Black Carbon has a significant adverse effect on human health and leads to premature mortality, says a new study. The study could help in the estimation of future burden of mortality associated with air pollutants more accurately.
The Indo-Gangetic plain is exposed to black carbon (BC) with serious implications on regional climate and human health. However, most of the pollutions-based epidemiological studies essentially relate exposure to particulate mass concentration (PM 10 and/-or PM 2.5) that invariably generalize all particulates with equal toxicity without distinguishing individuals by its’ source and composition, which genuinely have different health consequences. Importantly, the health effects in terms of mortality due to BC aerosol exposure have never been evaluated in India.
R.K. Mall led the team of scientists including Nidhi Singh, Alaa Mhawish, Tirthankar Banerjee, Santu Ghosh, R. S. Singh from the Department of Science & Technology-Mahamana Centre of Excellence in Climate Change Research (MCECCR) at Banaras Hindu University explored the individual as well as the cumulative impact of BC aerosol, fine (PM 2.5), and coarse (PM 10) particulates, and trace gases (SO2, NO2, O3) on premature mortality in Varanasi. They have recently published their research in a reputed journal “Atmospheric Environment”.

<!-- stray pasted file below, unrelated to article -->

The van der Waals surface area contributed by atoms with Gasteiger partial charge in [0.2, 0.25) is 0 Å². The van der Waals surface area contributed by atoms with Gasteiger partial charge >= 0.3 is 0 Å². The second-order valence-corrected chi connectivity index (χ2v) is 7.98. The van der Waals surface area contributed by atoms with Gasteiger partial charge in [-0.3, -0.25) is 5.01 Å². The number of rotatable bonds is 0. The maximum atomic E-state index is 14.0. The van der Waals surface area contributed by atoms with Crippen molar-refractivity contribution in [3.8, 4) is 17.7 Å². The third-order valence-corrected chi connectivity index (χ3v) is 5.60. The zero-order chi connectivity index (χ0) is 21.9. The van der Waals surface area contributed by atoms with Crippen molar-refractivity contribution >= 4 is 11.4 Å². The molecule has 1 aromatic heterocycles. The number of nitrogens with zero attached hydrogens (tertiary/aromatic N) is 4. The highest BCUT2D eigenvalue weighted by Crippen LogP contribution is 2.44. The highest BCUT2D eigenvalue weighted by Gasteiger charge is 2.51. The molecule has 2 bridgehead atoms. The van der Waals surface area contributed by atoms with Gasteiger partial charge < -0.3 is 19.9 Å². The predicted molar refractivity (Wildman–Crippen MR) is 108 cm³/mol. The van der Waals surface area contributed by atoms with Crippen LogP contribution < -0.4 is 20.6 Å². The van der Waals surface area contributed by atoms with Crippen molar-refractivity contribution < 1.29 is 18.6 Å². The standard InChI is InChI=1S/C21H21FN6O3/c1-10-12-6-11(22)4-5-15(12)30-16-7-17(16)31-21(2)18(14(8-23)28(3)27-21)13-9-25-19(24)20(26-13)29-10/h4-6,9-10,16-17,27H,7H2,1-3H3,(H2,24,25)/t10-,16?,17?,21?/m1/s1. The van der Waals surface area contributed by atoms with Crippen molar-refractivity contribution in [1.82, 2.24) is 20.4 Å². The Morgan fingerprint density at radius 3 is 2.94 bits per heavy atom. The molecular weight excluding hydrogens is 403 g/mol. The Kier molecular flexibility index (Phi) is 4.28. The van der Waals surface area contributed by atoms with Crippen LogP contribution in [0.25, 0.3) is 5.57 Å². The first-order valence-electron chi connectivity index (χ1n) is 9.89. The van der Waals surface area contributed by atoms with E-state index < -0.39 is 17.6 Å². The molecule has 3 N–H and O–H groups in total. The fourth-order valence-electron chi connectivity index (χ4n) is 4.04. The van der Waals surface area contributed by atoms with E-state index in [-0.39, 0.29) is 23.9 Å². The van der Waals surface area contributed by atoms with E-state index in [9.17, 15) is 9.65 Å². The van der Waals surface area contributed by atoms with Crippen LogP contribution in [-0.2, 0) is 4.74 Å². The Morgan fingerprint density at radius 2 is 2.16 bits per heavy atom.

A typical urban pollution hotspot in central Indo-Gangetic Plain (IGP), the town experiences very high aerosol loading and trace gas concentrations throughout the year due to prevalence of a subsidence zone and observed decadal increasing trends both in Aerosol Optical Depth and Black Carbon aerosols.
The Scientists from the Centre of Excellence in Climate Change Research supported by the Climate Change programme of Department of Science and Technology (DST) utilized daily all-cause mortality and ambient air quality from 2009 to 2016 to clearly establish a significant impact of BC aerosols, NO2 and, PM2.5 exposure on mortality. The inclusion of co-pollutants (NO2 and PM 2.5) in the multi-pollutant model increased the individual mortality risks for BC aerosols. The effect of pollutants was more prominent for males, age group 5-44 and, in winter. They found that the adverse effect of air pollutants was not limited to current day of exposure but can extend as high as up to 5 days (Lag effect). They further showed that mortality rises linearly with an increase in air pollutants level and shows adverse impact at higher levels.
Inclusion of BC as a potential health hazard inspires and provides a background for more epidemiological studies to provide evidence of health effects of air pollutants from different parts of India. The study could also help estimate the future burden of mortality associated with air pollutants considering the present association and incorporating a growing population rate. This will help government and policy-makers for better planning to mitigate the adversity associated with changing climate-air pollution-health nexus.